18th Conference on Weather and Forecasting, 14th Conference on Numerical Weather Prediction, and Ninth Conference on Mesoscale Processes

Wednesday, 1 August 2001
Variability in warm-season MCS rainfall predictability
Isidora Jankov, Iowa State University, Ames, IA; and W. A. Gallus Jr.
High-resolution (10 km) Eta simulations of over 20 MCSs in the Upper Midwest are used to study variations in predictability of rainfall among the systems. Cases have been simulated using both the Betts-Miller-Janjic and Kain-Fritsch convective parameterizations, and using three different techniques to improve the initialization of mesoscale features important to later MCS evolution. These techniques include a cold pool initialization, vertical assimilation of surface mesonetwork observations, and relative humidity adjustments based on radar echo coverage. Simulations have been integrated for 24 hour periods over limited domains.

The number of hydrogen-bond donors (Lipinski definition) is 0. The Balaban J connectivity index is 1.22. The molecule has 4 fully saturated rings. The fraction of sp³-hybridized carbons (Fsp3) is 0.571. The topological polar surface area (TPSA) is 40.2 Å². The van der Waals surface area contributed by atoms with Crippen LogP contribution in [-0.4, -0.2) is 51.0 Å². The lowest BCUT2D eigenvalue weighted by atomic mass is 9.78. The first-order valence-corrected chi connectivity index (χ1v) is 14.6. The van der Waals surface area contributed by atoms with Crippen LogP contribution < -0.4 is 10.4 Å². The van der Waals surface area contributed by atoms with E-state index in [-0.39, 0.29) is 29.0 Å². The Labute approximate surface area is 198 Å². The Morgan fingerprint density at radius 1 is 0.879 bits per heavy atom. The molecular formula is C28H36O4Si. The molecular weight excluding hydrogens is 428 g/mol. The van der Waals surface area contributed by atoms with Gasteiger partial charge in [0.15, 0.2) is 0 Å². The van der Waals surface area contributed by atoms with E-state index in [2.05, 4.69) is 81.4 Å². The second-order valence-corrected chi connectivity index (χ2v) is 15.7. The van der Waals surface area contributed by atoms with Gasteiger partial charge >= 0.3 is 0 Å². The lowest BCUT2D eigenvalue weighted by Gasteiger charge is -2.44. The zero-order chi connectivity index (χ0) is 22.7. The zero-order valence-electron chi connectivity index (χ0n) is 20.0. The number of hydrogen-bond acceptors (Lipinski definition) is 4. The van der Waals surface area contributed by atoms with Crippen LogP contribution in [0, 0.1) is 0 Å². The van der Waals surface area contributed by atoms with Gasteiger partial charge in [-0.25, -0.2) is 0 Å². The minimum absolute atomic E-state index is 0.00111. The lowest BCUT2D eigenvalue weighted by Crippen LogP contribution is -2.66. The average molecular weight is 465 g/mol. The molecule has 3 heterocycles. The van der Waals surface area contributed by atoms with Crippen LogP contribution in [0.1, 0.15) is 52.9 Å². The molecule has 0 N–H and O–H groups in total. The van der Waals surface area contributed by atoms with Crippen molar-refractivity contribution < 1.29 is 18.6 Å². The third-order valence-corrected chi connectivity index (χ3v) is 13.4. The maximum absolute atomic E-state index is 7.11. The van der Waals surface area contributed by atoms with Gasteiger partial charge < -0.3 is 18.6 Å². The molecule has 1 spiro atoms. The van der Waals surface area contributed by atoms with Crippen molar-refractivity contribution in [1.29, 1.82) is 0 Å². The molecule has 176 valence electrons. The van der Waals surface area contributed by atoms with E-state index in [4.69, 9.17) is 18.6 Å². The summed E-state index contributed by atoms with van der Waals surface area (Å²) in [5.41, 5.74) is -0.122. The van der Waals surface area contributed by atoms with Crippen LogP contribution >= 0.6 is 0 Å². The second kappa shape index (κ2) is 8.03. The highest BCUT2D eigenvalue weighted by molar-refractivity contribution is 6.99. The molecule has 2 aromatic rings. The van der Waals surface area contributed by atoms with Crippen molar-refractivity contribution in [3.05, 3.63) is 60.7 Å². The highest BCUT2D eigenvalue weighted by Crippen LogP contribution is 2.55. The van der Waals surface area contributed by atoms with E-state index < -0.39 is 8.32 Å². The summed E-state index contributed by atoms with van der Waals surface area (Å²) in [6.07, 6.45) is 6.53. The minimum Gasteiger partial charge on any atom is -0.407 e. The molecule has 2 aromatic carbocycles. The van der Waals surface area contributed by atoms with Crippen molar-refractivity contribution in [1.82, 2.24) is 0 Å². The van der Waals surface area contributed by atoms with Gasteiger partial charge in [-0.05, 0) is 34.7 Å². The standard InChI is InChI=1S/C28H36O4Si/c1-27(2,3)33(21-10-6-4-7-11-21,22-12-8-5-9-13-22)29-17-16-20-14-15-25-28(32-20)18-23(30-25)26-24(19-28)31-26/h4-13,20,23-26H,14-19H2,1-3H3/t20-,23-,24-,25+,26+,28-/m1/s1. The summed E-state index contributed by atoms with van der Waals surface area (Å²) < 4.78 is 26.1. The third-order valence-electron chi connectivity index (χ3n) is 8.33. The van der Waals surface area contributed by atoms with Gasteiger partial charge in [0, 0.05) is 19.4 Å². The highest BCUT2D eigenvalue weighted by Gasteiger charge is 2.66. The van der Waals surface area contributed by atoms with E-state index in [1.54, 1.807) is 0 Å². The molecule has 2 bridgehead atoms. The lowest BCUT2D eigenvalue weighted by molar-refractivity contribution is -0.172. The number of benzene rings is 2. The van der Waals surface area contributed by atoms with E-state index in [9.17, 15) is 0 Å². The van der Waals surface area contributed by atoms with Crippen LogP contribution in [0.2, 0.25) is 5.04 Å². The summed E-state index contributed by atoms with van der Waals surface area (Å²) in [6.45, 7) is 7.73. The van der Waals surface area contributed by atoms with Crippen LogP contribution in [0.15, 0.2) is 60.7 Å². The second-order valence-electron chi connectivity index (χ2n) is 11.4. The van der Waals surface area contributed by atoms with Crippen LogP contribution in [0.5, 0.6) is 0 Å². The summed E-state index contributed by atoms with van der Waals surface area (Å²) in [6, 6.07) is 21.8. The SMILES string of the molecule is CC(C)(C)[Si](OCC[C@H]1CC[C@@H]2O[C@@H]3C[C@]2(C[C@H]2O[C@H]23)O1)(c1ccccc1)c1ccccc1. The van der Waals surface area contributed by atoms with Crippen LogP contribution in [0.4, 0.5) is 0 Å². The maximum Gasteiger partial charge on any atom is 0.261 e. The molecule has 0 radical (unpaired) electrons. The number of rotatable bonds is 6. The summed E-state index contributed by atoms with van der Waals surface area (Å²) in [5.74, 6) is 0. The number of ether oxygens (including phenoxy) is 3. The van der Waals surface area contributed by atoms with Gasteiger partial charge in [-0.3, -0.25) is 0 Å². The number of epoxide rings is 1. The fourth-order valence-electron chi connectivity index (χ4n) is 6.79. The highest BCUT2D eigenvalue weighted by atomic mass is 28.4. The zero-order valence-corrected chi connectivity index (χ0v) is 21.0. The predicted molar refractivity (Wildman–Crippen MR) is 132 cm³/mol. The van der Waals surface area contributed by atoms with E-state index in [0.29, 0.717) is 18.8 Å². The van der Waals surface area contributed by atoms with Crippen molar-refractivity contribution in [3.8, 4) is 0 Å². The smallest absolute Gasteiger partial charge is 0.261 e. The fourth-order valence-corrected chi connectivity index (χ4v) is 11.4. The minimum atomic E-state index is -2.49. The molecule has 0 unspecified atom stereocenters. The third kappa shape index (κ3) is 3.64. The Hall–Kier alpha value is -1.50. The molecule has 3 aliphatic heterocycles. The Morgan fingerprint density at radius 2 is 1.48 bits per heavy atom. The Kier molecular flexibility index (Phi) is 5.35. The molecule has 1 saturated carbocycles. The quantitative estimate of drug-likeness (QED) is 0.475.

Although all cases occur in the warm season and appear to be influenced by mesoscale forcing mechanisms, precipitation skill scores for the cases vary widely. Some events are highly predictable, with good forecasts from both convective schemes, and additional improvements in the forecasts occurring when mesoscale adjustments are made to the initial conditions. Other cases appear to have little predictability with poor skill scores from all variants of the model. Although on average for all cases, the adjustments to the initial conditions to better represent mesoscale features improve skill scores somewhat, for some cases, the adjustments actually worsen the forecasts. For other cases, the improvements in skill scores are an order of magnitude larger than the average.

All of the events in the study will be classified based on synoptic forcing mechanisms, and thermodynamic characteristics of the larger-scale environment to determine if certain environments are better simulated with a specific model configuration, convective scheme, or adjustment to the initial conditions. Discussion will be given to similarities among the seemingly unpredictable convective systems, and those that were highly predictable.

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